Young Valley is the perfect example of why you always show up for the opener. Headed to my number who-knows Lucero show, I got to the venue (Brewsky’s in Hattiesburg, Mississippi) a few minutes after ate, and heard the band through the walls: there was a classic country guitar-walking beat, someone name-dropped Jesus Christ, and I heard the words ‘Holy Ghost’ in the chorus…this did not sound like your standard Lucero opening band. Tuning his guitar and with his eyes on his shoes, lead singer Zach Lovett reminded the audience with some sincerity to, “Say your prayers, folks.” I will admit that I started to get a little nervous.
The band started in on their next song, though, and I was blown away. Zach Lovett sings about Heaven and Hell with equal ease, alternating the goofy hip-shakes of a youth pastor as he strums his acoustic guitar with the stomping and howling of a disgraced revival preacher. His twin brother Dylan is on lead guitar and seemed at first to follow the Brian Venable model of shredder, equal parts skill, subdued nature, and beard. But Dylan writes and sings several of his own songs as well, and though his voice doesn’t have his brother’s power it possesses a sweet tone and earnestness that is just as striking.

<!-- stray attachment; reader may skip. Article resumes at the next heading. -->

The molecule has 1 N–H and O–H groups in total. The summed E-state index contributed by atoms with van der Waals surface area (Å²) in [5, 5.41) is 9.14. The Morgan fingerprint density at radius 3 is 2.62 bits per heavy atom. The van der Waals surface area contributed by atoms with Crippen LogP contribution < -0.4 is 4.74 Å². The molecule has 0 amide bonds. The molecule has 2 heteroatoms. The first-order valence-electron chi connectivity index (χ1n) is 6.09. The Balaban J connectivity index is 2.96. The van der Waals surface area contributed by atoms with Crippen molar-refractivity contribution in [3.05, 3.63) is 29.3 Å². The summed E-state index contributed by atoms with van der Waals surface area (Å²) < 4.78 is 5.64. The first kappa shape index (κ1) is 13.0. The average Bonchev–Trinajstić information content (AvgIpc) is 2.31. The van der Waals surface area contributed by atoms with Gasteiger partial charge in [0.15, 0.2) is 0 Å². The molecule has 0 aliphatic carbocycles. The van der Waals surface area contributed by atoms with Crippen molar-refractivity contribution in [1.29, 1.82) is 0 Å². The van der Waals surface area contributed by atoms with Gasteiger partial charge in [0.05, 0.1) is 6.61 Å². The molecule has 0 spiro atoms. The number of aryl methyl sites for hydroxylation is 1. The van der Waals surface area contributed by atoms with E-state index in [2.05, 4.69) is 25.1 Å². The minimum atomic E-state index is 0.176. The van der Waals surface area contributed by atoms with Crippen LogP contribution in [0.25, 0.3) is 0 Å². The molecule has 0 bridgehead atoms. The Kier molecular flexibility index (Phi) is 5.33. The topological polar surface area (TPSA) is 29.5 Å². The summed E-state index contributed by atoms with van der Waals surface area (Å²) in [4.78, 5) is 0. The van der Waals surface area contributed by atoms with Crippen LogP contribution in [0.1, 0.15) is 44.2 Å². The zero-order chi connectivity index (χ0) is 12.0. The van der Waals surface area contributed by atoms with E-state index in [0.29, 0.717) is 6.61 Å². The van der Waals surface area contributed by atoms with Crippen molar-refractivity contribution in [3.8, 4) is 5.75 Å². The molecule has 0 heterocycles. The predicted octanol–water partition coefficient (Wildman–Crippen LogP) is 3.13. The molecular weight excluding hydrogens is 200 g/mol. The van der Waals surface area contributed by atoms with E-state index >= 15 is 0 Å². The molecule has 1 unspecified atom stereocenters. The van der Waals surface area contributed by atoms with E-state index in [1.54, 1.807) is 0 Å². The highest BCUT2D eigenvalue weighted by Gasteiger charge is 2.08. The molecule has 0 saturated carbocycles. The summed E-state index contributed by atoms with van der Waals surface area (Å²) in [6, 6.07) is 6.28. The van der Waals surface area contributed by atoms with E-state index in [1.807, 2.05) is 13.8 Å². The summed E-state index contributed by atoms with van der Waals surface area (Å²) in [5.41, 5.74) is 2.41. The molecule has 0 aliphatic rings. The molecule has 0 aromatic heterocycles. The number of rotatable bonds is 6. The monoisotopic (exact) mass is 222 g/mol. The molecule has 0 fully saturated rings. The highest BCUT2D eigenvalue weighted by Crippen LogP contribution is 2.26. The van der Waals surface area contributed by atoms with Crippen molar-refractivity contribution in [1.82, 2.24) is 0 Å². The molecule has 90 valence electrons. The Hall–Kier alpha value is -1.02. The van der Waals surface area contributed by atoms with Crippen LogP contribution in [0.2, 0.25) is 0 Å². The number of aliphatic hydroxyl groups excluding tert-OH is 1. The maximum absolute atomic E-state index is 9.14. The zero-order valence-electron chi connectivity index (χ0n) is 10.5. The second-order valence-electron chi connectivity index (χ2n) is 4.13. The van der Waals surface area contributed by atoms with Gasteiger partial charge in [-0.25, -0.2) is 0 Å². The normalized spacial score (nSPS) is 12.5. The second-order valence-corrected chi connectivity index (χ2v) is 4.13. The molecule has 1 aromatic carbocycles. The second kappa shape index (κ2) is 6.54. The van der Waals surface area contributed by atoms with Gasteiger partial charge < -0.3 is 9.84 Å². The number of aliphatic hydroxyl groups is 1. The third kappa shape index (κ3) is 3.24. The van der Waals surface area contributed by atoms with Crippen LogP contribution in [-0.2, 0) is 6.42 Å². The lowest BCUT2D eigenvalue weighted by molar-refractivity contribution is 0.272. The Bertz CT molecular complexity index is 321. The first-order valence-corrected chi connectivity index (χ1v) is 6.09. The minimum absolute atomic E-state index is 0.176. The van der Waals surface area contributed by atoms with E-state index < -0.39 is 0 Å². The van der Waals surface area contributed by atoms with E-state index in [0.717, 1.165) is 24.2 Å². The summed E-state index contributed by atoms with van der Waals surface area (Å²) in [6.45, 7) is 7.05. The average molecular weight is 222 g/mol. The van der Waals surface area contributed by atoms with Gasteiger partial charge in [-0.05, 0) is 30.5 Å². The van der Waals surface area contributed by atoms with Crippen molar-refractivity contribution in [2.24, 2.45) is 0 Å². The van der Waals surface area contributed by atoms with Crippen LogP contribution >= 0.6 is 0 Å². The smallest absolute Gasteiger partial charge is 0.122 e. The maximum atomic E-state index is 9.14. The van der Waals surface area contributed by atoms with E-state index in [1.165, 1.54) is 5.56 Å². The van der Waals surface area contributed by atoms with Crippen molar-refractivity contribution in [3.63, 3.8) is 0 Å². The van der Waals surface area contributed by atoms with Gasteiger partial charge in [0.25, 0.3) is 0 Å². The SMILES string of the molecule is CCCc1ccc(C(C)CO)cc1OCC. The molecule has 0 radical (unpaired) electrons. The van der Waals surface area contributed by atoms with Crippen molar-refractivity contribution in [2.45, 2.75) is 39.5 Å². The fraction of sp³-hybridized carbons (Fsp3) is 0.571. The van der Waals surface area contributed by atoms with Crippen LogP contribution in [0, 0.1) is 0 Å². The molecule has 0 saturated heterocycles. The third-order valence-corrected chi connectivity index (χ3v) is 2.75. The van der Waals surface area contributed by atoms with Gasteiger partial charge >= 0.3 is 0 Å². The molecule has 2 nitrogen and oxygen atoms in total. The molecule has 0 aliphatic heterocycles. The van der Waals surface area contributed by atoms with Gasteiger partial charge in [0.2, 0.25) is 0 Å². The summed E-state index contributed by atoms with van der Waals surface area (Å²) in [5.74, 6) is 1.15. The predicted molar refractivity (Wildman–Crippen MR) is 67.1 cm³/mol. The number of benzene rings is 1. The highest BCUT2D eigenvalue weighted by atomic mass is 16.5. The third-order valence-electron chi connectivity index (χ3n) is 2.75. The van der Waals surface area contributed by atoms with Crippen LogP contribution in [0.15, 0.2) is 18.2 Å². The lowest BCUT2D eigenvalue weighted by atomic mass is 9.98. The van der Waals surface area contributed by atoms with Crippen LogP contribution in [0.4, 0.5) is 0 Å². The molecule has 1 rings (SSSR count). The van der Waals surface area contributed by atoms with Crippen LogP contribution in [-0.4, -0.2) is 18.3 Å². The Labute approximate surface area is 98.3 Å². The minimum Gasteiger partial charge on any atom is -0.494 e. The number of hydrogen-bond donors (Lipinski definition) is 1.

Young Valley kept the attention of the boys from Lucero for the entirety of their set, and at the end of the show Ben Nichols used his pulpit to espouse their virtures: “We already bought three copies of their CD…y’all already own our shit. Go buy their shit! They’re the best opening band I’ve seen in a long time.” [Author’s Note: I bought the record because they were badass, not because Ben Nichols told me to]
Listening to the record, No Filter, on the long drive back to Louisiana was an absolute treat. The band has roots in a lot of older music, when the lines between rock’n’roll, country, and blues were much thinner. These boys are from Jackson, Mississippi and proud of it. But this is by no means a genre record: it dances from the Bakersfield sound of “The Way It Has To Be” to the much more modern vibe of “The Fly” with ease. Each of the Lovett brothers has their vocal prowess and songwriting talent on display over these thirteen tracks, and the band can stay tightly together or cut loose with the best of them. It has everything you could want from a debut album: pedal steel, piano, sad acoustic numbers, stomp-worthy rock and roll, heartache, and the Devil.
This is the time to start listening to a band, when you can watch them grow, cheer them on, and have a beer with them after the show. If No Filter is any indication, the sky is the limit for Young Valley.